So to use the CxF information further down the process, a clever trick needs to be applied. A trick you might know if you have been in the industry long enough (or if your boss still hangs on to old technology): OPI. This is (was) a ‘swapping system’ to temporarily use low-resolution images instead of high-resolution images. Remember: two decades ago, workstations’ memory and processing power were somewhat limited, and working in real-time with high-resolution images was not feasible. So they were replaced by low-resolution images, which were ‘swapped’ to the high-resolution ones upon output. The CGS Oris tools now apply this kind of trick to replace the color name from the ASE file with the full-blown CxF information.
Too complicated, too expensive!
There could be many arguments why brand owners could be reluctant to use force CxF and the associated ASE files. E.g. that it’s too complicated for a designer. But it’s not: the designer only has to load the correct ASE file, the ASE file that the brand owner provides, and use the colors in that ASE file. If every designer uses those colors, brand owners will significantly limit the issues with brand colors.
Another argument is that designers won’t buy a spectrophotometer. That might actually be true, but they don’t need to. They don’t need to create that CxF file: it’s the brand owner who should be responsible for creating these CxF files, it’s at their benefit! And they only need to do that once, upon creating the brand identity, the brand guide. If brand owners don’t have the expertise in-house, they can ask the help from their prepress agencies and printers. These have the equipment – and probably the expertise – to create the samples needed to measure spectral data and create that CxF. The tools they use can probably create CxF files.
And, BTW, a spectrophotometer isn’t out of reach of designers anymore. For 300 US$ you can already get one.
From the point of view of brand owners, one might argue that it’s too expensive. Creating measurement-based CxF files (the full-blown ‘geeky’ version) does come at a cost. You need to print actual inks on actual substrates, using real presses. Yes, that will cost you. But did you, my dear brand owner, ever calculate the cost of having a person physically on-site to attend a press run? Or maybe even attend every press run? You won’t need that anymore when the printer has the CxF information! You will save a lot of money by avoiding unnecessary travel, giving a very high ROI to the investment of having to create CxF files.
CxF in real life: walk the Johnnie Walker way!
To some, it might seem too complex to work in real life, but it’s perfectly feasible. During the demo I got from CGS Oris, they showed me the brand colors libraries of several customers: some included thousands of entries! Different brand colors on different substrates, it’s all in the CxF color libraries. That’s how you get consistent color information, consistent color reproduction! You can read a case study from one of their customers here.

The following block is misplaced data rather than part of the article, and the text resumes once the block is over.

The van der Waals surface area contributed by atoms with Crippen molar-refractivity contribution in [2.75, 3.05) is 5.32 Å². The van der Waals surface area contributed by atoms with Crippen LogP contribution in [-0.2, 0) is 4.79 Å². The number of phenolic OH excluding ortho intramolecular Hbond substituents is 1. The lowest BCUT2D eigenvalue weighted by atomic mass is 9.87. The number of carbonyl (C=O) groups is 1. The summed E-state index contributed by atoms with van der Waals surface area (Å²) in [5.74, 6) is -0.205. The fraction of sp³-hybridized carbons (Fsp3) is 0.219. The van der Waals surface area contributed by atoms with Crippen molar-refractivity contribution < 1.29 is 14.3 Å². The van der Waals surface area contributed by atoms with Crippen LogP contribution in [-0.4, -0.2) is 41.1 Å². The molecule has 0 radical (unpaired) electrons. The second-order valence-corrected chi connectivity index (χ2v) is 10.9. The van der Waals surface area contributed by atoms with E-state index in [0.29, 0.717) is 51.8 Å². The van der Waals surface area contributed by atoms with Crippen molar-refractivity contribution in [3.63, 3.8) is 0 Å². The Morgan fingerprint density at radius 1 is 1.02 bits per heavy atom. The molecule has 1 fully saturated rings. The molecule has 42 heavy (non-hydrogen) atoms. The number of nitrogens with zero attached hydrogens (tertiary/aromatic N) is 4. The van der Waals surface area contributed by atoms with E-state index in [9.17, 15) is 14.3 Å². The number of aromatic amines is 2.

A short search on the internet also provided me with the example of Diageo. The name Diageo might not ring a bell, but it’s the company behind brands like Johnnie Walker. If you scroll down to ‘Getting the measure’ in this article, you can read the story from Diageo. This is a quote from Diageo in that article: “Using CxF greatly simplified the approval cycle and gave us confidence that the demanding light pastel shades would be faithfully reproduced to the satisfaction of our design team, which was indeed the case.” Wouldn’t you love that?
But Pantone LIVE!
Yes, there is something called Pantone LIVE. And guess what: it’s built on precisely the information you can find in CxF… With one difference: their license fees. Check yourself what is the most appropriate solution for you!
BTW: the solution Pantone suggests replacing the standard libraries in Adobe Creative Cloud is the Pantone Connect plugin. Which is a paid subscription, it will cost you about 60 US$ per year. But there is a free basic version available, which I installed and tested. Don’t. Don’t try it. It’s just awful! You will get a nervous breakdown trying to use it (or at least, I almost did).
Why is this important?
Brand colors are precious and many companies spend a lot of effort and money to secure a faithful representation, reproduction of their brand colors. For a very long time, Pantone libraries were used as the reference. But Pantone colors can not be used as a unique color reference: individual color guides can have relatively high deviations, digital libraries can change. There is a need for a much more rock-solid solution. CxF and the associated ASE files can deliver such a solution. With the announcement that the Pantone libraries will disappear from future updates of the Adobe Creative Cloud, the time is right to switch to that more solid solution. Your brand deserves it.
PS: WhatTheyThink.com last week published an interesting article, by Dan Gillespie, Director of Technical Services, Alder Color Solutions. This part surprised even me: “Most folks don’t realize that the Pantone libraries that have been included in the Adobe Creative Cloud apps for more than eight years now are much older versions than what is available today. For example, the Coated and Uncoated libraries were last revised by Pantone in September, 2019 (v4)—but these updated libraries were never included or updated within Adobe Creative Cloud apps.” [sigh]